There is a growing need to expand our energy efficiency efforts to cut greenhouse gas emissions from energy generation, along with an increasing interest in better use of energy meter data. As such, some policymakers are considering pay-for-performance (P4P) energy efficiency programs. These programs reward energy savings on an ongoing basis by examining data from a building’s energy meters rather than providing upfront payments to fund energy-saving measures through rebates and incentives for things like efficient lightbulbs or insulation. Efficiency programs in the United States spend almost $8 billion annually to reduce energy waste, but few are P4P.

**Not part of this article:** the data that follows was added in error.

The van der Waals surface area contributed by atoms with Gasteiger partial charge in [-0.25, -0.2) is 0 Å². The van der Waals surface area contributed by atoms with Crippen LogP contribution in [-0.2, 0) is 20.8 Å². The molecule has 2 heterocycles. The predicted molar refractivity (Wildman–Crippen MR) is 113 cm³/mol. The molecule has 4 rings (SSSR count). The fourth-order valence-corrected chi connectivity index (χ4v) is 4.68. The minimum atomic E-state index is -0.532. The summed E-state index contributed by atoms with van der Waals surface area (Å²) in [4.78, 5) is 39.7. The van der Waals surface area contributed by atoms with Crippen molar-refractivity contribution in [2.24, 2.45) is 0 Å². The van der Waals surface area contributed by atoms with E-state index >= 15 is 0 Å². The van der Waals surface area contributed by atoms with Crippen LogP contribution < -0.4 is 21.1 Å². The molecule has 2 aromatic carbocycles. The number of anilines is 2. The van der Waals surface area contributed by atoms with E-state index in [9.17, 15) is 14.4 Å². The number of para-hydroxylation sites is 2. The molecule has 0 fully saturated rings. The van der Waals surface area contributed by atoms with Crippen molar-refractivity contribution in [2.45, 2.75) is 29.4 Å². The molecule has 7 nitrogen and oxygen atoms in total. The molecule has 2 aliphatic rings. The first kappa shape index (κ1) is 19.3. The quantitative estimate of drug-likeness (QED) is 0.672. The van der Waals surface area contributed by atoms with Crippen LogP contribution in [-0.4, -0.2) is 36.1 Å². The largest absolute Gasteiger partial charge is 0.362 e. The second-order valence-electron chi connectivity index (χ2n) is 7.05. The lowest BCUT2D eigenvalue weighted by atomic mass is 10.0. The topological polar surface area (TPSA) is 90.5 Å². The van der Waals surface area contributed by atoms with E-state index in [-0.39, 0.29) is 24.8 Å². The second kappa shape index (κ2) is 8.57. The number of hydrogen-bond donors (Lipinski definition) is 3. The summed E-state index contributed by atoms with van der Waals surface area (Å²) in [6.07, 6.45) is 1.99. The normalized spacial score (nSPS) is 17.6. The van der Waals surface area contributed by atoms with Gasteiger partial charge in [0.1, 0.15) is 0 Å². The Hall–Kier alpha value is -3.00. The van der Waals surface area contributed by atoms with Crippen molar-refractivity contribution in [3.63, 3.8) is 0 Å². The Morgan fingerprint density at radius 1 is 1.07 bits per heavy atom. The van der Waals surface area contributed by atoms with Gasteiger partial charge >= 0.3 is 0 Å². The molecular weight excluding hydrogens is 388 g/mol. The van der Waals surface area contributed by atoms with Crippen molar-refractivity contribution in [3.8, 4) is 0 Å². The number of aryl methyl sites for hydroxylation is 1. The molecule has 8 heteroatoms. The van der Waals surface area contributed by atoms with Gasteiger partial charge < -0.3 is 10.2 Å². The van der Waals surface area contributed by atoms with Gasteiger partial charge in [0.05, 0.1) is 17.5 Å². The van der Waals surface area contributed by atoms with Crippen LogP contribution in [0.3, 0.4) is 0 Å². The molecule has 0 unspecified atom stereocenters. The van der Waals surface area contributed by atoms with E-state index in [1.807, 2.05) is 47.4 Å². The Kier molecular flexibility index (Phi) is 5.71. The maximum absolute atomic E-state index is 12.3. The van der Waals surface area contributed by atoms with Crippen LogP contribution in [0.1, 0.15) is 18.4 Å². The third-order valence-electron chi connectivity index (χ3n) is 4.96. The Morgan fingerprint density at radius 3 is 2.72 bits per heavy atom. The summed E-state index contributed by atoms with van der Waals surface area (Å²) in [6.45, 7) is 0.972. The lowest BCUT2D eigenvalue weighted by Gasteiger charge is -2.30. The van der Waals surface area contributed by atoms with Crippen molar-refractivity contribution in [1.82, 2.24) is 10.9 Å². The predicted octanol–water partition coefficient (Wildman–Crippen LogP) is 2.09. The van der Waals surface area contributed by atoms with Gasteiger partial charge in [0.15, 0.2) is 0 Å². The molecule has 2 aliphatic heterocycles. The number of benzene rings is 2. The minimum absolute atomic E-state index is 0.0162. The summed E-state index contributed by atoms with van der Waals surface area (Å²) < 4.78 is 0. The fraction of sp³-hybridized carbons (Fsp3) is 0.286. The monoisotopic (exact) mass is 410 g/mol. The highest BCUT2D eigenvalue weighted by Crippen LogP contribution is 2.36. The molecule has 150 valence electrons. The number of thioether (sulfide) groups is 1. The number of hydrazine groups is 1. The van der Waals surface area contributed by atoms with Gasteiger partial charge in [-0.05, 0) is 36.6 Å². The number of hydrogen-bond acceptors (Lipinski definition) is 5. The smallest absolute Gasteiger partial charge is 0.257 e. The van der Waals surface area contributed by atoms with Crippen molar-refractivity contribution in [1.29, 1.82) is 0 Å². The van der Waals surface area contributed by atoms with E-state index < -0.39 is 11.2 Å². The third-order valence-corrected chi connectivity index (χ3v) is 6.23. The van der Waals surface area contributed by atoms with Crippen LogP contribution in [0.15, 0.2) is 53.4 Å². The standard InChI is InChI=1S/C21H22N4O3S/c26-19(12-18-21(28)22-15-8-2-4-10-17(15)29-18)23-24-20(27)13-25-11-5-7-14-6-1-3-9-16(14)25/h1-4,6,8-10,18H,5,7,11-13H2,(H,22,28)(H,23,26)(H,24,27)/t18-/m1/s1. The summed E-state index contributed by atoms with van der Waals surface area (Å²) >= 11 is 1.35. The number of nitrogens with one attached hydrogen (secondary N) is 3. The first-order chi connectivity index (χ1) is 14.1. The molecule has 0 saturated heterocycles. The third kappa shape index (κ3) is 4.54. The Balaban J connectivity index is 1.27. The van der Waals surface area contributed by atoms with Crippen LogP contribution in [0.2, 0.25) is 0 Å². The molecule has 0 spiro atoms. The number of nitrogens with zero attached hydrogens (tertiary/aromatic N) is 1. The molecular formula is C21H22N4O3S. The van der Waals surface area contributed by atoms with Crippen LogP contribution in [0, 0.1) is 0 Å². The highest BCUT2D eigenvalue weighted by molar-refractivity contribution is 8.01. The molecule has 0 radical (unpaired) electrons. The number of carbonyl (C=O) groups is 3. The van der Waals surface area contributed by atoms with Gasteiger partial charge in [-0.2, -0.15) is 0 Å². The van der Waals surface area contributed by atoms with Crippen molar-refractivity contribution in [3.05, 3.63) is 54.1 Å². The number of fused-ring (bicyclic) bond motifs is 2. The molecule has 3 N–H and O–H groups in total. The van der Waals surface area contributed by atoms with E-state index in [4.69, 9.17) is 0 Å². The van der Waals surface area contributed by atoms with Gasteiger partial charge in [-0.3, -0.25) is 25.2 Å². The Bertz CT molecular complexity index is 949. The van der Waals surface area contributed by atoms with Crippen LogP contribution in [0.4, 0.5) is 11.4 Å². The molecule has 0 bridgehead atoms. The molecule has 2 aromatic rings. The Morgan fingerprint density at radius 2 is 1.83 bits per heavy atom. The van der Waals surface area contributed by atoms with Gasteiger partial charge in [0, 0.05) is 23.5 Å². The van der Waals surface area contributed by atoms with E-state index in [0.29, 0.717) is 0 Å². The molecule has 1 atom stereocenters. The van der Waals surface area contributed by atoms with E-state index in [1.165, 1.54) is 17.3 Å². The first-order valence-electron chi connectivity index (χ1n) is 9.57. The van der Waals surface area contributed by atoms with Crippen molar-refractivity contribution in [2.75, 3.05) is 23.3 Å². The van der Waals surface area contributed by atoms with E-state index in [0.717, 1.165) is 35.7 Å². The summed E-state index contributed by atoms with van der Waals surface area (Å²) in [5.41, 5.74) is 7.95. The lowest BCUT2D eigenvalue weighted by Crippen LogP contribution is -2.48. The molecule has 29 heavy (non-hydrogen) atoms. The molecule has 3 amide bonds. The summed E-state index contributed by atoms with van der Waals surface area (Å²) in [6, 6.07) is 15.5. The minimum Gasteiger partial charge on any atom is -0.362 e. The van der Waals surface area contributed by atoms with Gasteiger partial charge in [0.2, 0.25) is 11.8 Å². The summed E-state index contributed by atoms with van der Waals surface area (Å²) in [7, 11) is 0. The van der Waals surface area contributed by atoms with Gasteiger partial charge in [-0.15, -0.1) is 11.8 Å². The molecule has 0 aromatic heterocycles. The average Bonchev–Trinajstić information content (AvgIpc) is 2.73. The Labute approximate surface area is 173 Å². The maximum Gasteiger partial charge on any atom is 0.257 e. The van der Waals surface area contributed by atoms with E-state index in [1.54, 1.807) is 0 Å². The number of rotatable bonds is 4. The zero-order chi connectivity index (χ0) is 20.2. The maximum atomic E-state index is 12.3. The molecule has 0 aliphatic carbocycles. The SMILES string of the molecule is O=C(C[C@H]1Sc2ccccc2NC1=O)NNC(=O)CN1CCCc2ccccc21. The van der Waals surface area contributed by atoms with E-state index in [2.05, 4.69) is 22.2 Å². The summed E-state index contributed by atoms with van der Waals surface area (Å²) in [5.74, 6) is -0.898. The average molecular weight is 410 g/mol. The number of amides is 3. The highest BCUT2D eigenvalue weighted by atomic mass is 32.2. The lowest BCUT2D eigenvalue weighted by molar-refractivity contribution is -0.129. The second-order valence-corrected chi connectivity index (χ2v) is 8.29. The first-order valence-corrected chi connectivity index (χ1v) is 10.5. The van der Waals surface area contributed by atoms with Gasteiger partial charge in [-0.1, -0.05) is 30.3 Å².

The analysis in Putting Your Money Where Your Meter Is, conducted for NRDC and Vermont Energy Investment Corporation, reviews 22 case studies of past and current P4P approaches and provides recommendations for policymakers to guide program design. The analysis finds that P4P has the potential to encourage energy savings and should be explored further. However, there is still significant uncertainty about how P4P stacks up in terms of cost-effectiveness and potential for energy savings compared with the more traditional approaches.